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Sunday, November 13, 2011

Grit / Glory

I'm a mom who prays for Glory.

And unlike one of my friends, who responded to her son's match-winning glory goal as an answer to her prayer, my prayers along these lines don't seem to get the answers I would hope for. It isn't very noble, but in my heart I've struggled with that.

This weekend I started to get a glimpse, that while I'm hoping for glory, God is working on grit.

Caleb's final game of his high school career was Friday afternoon, the Semi-finals in the Association of International Schools of Kenya league. It was an exciting match, extremely close, with passionate fans and reversals of fortune as one team went ahead, and then the other. We ended regulation time 2-2, but then the opponents scored in the first five-minute OT period. In spite of losing, it would have been a memorable end . . . except that Caleb hardly played. Perhaps he would not have been subbed in at all if the other boy who plays the same position hadn't chosen to leave the field, winded or mildly injured I'm not sure, and the team and coach yelled for C to go on. But within a few minutes the other boy had recovered, C was off, and that was that. He's fast, smart, accurate in passing, dedicated, tireless, but not as physically large as the other boy, and the ability to overpower, push, and take hard shots from far out is highly valued on the team. So in key games like this, he sits on the bench. I felt bad for him. But that was just me. After the game, Caleb has two comments. One, an admiring observation that the boy he "competes" with for the position played so well, had a great game. And two, that he really loves his team. No complaint, no bitterness. Once again I needed to learn from my kids. I've been hoping for that moment of glory, the goal scored, the key pass, the unforgettable save. Instead Caleb has learned a lesson in team support, good attitude and perseverance. I also found out yesterday he applied to manage the girls' varsity team, a big time commitment to a sport he won't even get to play, hopefully to spend more time with his sister if she is chosen. Another sign that he supports the coaches and the program. He was also inducted in the NHS this past week, after being rejected 3 times he went ahead and applied a 4th time. That boy has grit, and that grit will take him further in life than a glorious reputation.

Jack's final game was glorious, for the team at least. They thought they would not make it to the play-offs, but scraped by. Then they won semi-finals, and on Saturday won the JV-level finals for the league. The coach had even commented that he hoped Jack would score a goal on his dad's birthday . . and he came so close, we all jumped in the air cheering, until the ball bounced off the post at the last second. Once again it was his friends who got the glory. Each game that Jack plays he comes away more determined to improve. He watches football whenever he can, thinks about it, talks about it, practices. He has three more years to develop in size, speed, pubertal mass, skill. Maybe a bit more success this early on would boost his confidence, but it might have also taken the edge off his drive to improve. He does not yet have the grit that Caleb does, but I hope it is developing.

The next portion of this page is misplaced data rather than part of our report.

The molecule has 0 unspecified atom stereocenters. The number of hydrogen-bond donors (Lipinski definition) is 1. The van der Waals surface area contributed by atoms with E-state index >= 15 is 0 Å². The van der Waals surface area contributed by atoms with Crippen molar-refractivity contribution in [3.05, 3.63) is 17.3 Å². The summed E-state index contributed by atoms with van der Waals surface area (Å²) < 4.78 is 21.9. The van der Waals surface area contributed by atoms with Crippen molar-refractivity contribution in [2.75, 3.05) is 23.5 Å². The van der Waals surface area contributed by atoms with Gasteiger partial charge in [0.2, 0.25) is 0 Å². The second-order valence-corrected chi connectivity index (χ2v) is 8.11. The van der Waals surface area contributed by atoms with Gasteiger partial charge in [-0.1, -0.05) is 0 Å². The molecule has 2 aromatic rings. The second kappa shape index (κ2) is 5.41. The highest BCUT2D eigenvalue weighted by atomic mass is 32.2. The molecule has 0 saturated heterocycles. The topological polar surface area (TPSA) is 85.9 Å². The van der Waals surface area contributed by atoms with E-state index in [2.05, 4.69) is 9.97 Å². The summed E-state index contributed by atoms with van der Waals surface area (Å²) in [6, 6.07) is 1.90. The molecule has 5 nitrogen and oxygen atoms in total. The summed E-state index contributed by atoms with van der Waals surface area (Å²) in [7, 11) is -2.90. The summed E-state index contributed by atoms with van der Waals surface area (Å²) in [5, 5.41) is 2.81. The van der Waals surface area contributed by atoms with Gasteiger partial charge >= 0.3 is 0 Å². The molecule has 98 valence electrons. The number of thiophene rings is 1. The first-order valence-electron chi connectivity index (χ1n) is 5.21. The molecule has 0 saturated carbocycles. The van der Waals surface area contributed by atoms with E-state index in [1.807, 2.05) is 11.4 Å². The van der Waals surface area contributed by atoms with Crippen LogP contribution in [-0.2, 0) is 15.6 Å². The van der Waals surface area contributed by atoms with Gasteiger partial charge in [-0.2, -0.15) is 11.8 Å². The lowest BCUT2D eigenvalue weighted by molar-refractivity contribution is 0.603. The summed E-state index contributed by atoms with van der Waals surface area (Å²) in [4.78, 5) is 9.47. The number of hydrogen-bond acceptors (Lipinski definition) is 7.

A couple months ago Scott came across a NYT article about a school in NYC that is trying to redefine success in terms of character development rather than test scores. They looked at characteristics that predicted future competence, and the first one was just what I've been talking about, grit. Grit that comes from struggle, from some experience with failure and disappointment.

And as I've pondered all these things in my heart, a Bible story came to mind. I'm not the only mother who would like to see her sons pushed ahead, recognized for the amazing people that they are. In Matthew 20, Zebedee's wife puts her request in to Jesus, that her two sons be honored with high positions in the Kingdom. I'm sure that's the same thing I pray. Jesus answers that the path to glory takes serious grit. Can they drink the cup of wrath, pain, judgement on behalf of the world? Can they bury themselves, even die? In the Kingdom reversal, leaders are servants, who seek sacrifice not glory. Glory is a consequence of faithful perseverance, not a goal.

I doubt I'll ever be cured of praying for people to make the team, pass the test, get the SAT score or college acceptance. But I'm beginning to suspect that there are more important prayers as we put our kids in God's hands, prayers He's answering even if I don't really have the courage to pray them. Caleb has been teaching us this since he was a fetus with his life on the line, but I guess 16 years haven't been enough to really get it.

Praying for grit, and trusting God for glory.

1 comment:

Andy Steere said...

Love this article, so much. When Scott told me about that NYT 'success and grit' article I looked it up, and have been pondering the 6 value groups and 24 character strengths that the original research found as common across history and cultural groups...fascinating. I was struck by how they all seemed lifted from the pages of the Bible (certainly Proverbs), and how 'if something is true in the Kingdom, it's true everywhere'. Great stuff!